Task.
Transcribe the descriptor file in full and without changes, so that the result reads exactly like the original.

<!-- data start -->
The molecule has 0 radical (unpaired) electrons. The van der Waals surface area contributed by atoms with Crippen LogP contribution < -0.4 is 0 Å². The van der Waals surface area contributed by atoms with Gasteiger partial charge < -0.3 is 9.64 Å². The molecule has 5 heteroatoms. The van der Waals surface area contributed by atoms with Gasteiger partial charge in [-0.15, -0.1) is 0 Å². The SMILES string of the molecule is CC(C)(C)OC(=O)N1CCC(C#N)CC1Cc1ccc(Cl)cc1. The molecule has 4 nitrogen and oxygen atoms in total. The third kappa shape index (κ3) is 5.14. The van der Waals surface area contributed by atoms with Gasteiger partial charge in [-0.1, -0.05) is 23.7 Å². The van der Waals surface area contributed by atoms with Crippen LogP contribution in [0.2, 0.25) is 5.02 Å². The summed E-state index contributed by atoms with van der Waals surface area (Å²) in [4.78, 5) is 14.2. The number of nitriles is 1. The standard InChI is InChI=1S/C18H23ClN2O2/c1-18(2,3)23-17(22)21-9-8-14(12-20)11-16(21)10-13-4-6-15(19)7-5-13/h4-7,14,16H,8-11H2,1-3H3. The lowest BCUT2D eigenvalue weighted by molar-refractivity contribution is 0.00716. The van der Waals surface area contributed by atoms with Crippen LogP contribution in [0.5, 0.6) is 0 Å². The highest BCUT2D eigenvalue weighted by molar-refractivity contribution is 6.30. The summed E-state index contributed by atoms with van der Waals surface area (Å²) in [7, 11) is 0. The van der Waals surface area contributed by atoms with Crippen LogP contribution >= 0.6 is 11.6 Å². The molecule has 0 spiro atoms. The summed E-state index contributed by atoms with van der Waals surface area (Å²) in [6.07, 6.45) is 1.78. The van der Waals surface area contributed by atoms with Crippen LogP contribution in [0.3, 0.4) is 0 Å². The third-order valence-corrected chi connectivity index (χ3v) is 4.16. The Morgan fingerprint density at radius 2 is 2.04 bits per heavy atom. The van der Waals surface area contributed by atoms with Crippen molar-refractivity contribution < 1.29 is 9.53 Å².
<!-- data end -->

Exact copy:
The molecule has 0 radical (unpaired) electrons. The van der Waals surface area contributed by atoms with Crippen LogP contribution < -0.4 is 0 Å². The van der Waals surface area contributed by atoms with Gasteiger partial charge < -0.3 is 9.64 Å². The molecule has 5 heteroatoms. The van der Waals surface area contributed by atoms with Gasteiger partial charge in [-0.15, -0.1) is 0 Å². The SMILES string of the molecule is CC(C)(C)OC(=O)N1CCC(C#N)CC1Cc1ccc(Cl)cc1. The molecule has 4 nitrogen and oxygen atoms in total. The third kappa shape index (κ3) is 5.14. The van der Waals surface area contributed by atoms with Gasteiger partial charge in [-0.1, -0.05) is 23.7 Å². The van der Waals surface area contributed by atoms with Crippen LogP contribution in [0.2, 0.25) is 5.02 Å². The summed E-state index contributed by atoms with van der Waals surface area (Å²) in [4.78, 5) is 14.2. The number of nitriles is 1. The standard InChI is InChI=1S/C18H23ClN2O2/c1-18(2,3)23-17(22)21-9-8-14(12-20)11-16(21)10-13-4-6-15(19)7-5-13/h4-7,14,16H,8-11H2,1-3H3. The lowest BCUT2D eigenvalue weighted by molar-refractivity contribution is 0.00716. The van der Waals surface area contributed by atoms with Crippen LogP contribution in [0.5, 0.6) is 0 Å². The highest BCUT2D eigenvalue weighted by molar-refractivity contribution is 6.30. The summed E-state index contributed by atoms with van der Waals surface area (Å²) in [7, 11) is 0. The van der Waals surface area contributed by atoms with Crippen LogP contribution >= 0.6 is 11.6 Å². The molecule has 0 spiro atoms. The summed E-state index contributed by atoms with van der Waals surface area (Å²) in [6.07, 6.45) is 1.78. The van der Waals surface area contributed by atoms with Crippen LogP contribution in [0.3, 0.4) is 0 Å². The third-order valence-corrected chi connectivity index (χ3v) is 4.16. The Morgan fingerprint density at radius 2 is 2.04 bits per heavy atom. The van der Waals surface area contributed by atoms with Crippen molar-refractivity contribution < 1.29 is 9.53 Å².